Floating Duck House Questions

Discussion in 'Ducks' started by GiseleN, Nov 6, 2016.

  1. GiseleN

    GiseleN New Egg

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    There are domestic ducks in the pond down the street from me that someone must have left there, so I am trying to build a floating duck house for them. I am wondering what the best way is to keep it in the middle of the pond so it doesn't float all around and end up at the edge of the water. Do I need to attach a cinder block or some kind of weight to a rope that is then attached the bottom of the house or could I tie ropes to opposite sides of the house and attach them to each side of the pond? Would it tip over if I did that? Thank you to any ideas!
     
  2. Miss Lydia

    Miss Lydia Running over with Blessings Premium Member

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    I would think putting cement blocks with house tied to it or old tires might work too. Any way you can adopt them and keep them safe at your home? Domestic ducks really need a home they don't do well over winter on their own.

    @GiseleN Welcome to BYC
     
    Last edited: Nov 7, 2016
  3. Bills vs Beaks

    Bills vs Beaks Overrun With Chickens

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    I hate it when people dump unwanted animals... good on you for helping them.
    I second miss Lydia, I would do the cement block(or 2 or 3[​IMG])
    What breed are they? Any pics?
     
  4. GiseleN

    GiseleN New Egg

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    They seem to be Pekin ducks. We live in central Texas, so I'm hoping that with a duck house, they'll be ok over the winter. The pond doesn't freeze, but air temperatures can get to freezing during the night at the coldest time of year. I wouldn't mind adopting them except that we have two dogs, and one of them is aggressive towards small animals.
    The idea for a duck house came from my daughter and her friends, who are using it as a middle school school project. They need to solve a community problem. So we've researched, and have started construction. The HOA is fully supporting the project, luckily. We just aren't sure about the best way to secure it in the pond. The pond manager suggested a cinder block with a rope attached to it, and another rope attached to the edge of the water so that you can pull it in. But if the rope attached to the cinder block is long enough to accommodate that, the house would also be able to drift to the shore on its own. Maybe a single rope with cinder block, then use fishing waders to just walk in when needed (how often would we need to clean the house out....would they poop in there?)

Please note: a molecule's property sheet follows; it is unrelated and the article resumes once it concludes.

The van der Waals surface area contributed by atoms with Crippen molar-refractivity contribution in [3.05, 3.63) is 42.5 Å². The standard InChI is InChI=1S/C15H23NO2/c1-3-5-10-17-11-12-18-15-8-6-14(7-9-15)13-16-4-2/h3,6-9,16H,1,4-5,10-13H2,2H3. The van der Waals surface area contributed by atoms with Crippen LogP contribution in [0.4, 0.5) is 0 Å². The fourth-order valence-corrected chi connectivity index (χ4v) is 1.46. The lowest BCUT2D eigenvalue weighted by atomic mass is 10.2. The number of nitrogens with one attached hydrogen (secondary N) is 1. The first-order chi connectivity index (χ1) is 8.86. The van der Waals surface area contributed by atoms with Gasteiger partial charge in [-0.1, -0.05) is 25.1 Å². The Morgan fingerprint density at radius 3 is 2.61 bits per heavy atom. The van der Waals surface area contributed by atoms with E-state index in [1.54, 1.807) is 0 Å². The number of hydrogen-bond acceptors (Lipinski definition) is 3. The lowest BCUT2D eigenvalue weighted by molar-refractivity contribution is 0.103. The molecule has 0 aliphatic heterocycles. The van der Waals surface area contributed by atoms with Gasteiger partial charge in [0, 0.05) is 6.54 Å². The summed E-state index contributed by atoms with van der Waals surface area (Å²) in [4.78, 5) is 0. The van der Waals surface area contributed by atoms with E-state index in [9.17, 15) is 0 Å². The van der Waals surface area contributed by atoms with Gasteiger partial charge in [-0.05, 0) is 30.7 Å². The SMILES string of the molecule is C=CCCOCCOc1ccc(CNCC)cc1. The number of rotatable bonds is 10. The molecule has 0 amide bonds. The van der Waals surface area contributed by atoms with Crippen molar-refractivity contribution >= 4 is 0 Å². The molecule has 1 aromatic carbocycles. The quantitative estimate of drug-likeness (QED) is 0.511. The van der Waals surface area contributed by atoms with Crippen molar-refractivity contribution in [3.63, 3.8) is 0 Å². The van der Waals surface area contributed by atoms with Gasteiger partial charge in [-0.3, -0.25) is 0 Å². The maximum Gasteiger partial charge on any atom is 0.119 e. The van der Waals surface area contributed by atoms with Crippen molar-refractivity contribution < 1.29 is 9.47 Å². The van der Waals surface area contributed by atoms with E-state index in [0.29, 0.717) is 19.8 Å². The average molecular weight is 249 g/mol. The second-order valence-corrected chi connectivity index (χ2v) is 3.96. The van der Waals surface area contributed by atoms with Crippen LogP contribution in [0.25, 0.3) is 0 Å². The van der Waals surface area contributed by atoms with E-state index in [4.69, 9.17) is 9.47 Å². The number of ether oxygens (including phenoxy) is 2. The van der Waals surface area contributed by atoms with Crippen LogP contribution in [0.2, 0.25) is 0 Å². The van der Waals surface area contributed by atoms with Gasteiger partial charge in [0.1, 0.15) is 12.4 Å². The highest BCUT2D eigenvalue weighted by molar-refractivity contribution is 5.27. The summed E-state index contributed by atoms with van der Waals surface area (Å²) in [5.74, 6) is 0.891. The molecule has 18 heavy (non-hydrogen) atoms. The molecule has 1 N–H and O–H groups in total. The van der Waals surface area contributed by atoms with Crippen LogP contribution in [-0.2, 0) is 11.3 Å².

My daughter likes the idea of two ropes; one attached to either side of the pond. If you want to pull the house to shore, you'd undo one rope, and pull the other one to pull the house in. The water level does go up by a few feet or so with heavy rain, though. This is basically a retention pond.
    Thanks for your input!
    [​IMG]
     
  5. Bills vs Beaks

    Bills vs Beaks Overrun With Chickens

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    I thought I asked where you lived but I see I didn't[​IMG]
    Anyway...living in Texas is good, so that the pond isn't gonna freeze. Also nice the HOA is helping you out
    .
    They will most definitely poop in there
    The rope idea is ok, I'm just wondering how to secure the ropes...long poles in the ground I guess? With concrete on the bottoms? Does it get windy there?
    A chain might be good so the rope wont break when it gets older.

    Have you guys/girls drawn up a sketch of the proposed houseboat? Could we see it?
     
    Last edited: Nov 7, 2016
  6. Miss Lydia

    Miss Lydia Running over with Blessings Premium Member

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  7. GiseleN

    GiseleN New Egg

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    Here's the house and platform. The platform has space underneath, so we're trying to figure out floatation. Big PVC pipes and caps are surprisingly expensive! The two part foam that the boat store sells is $100. The cheapest option may be the 3/4" sheets of insulation foam. I need to read around a little more to find the best option.
    We also have a pond manager, so the kids are going to try to talk to him about attaching it securely.
    [​IMG]
     

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